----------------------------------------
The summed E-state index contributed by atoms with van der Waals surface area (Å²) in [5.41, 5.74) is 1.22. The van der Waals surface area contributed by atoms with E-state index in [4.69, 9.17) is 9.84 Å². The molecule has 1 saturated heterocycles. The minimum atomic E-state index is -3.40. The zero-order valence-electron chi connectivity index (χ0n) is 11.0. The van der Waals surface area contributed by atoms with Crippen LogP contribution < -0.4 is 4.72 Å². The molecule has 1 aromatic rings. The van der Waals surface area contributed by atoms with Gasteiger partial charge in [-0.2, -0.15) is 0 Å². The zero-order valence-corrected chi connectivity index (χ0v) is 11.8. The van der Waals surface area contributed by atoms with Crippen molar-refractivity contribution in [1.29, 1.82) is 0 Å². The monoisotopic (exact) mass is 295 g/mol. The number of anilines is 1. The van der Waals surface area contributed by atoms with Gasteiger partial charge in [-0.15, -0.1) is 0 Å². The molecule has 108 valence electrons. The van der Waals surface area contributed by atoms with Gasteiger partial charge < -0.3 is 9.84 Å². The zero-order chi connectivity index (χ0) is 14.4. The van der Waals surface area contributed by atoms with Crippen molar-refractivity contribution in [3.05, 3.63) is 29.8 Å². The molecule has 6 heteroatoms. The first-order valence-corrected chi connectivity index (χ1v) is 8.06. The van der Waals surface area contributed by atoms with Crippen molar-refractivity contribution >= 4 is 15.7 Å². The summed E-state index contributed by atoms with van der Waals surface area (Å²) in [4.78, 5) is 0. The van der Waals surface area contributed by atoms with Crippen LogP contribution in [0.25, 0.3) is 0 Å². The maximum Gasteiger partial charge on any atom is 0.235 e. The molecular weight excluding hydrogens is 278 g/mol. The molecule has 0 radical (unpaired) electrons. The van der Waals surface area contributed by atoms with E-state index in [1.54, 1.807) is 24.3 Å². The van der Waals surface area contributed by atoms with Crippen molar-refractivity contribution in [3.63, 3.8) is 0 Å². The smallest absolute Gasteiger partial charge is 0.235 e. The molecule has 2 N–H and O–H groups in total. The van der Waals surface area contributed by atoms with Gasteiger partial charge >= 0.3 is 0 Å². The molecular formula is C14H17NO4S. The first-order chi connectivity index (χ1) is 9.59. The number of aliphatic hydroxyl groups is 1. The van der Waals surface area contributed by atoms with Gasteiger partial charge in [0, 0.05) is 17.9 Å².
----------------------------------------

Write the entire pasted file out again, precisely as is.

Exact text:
The summed E-state index contributed by atoms with van der Waals surface area (Å²) in [5.41, 5.74) is 1.22. The van der Waals surface area contributed by atoms with E-state index in [4.69, 9.17) is 9.84 Å². The molecule has 1 saturated heterocycles. The minimum atomic E-state index is -3.40. The zero-order valence-electron chi connectivity index (χ0n) is 11.0. The van der Waals surface area contributed by atoms with Crippen LogP contribution < -0.4 is 4.72 Å². The molecule has 1 aromatic rings. The van der Waals surface area contributed by atoms with Gasteiger partial charge in [-0.2, -0.15) is 0 Å². The zero-order valence-corrected chi connectivity index (χ0v) is 11.8. The van der Waals surface area contributed by atoms with Crippen molar-refractivity contribution in [1.29, 1.82) is 0 Å². The monoisotopic (exact) mass is 295 g/mol. The number of anilines is 1. The van der Waals surface area contributed by atoms with Gasteiger partial charge in [-0.15, -0.1) is 0 Å². The molecule has 108 valence electrons. The van der Waals surface area contributed by atoms with Gasteiger partial charge < -0.3 is 9.84 Å². The zero-order chi connectivity index (χ0) is 14.4. The van der Waals surface area contributed by atoms with Crippen molar-refractivity contribution in [3.05, 3.63) is 29.8 Å². The molecule has 6 heteroatoms. The first-order valence-corrected chi connectivity index (χ1v) is 8.06. The van der Waals surface area contributed by atoms with Crippen molar-refractivity contribution >= 4 is 15.7 Å². The summed E-state index contributed by atoms with van der Waals surface area (Å²) in [4.78, 5) is 0. The van der Waals surface area contributed by atoms with Crippen LogP contribution in [0.25, 0.3) is 0 Å². The maximum Gasteiger partial charge on any atom is 0.235 e. The molecular weight excluding hydrogens is 278 g/mol. The molecule has 0 radical (unpaired) electrons. The van der Waals surface area contributed by atoms with E-state index in [1.54, 1.807) is 24.3 Å². The van der Waals surface area contributed by atoms with Crippen molar-refractivity contribution in [3.63, 3.8) is 0 Å². The smallest absolute Gasteiger partial charge is 0.235 e. The molecule has 2 N–H and O–H groups in total. The van der Waals surface area contributed by atoms with Gasteiger partial charge >= 0.3 is 0 Å². The molecular formula is C14H17NO4S. The first-order chi connectivity index (χ1) is 9.59. The number of aliphatic hydroxyl groups is 1. The van der Waals surface area contributed by atoms with Gasteiger partial charge in [0, 0.05) is 17.9 Å².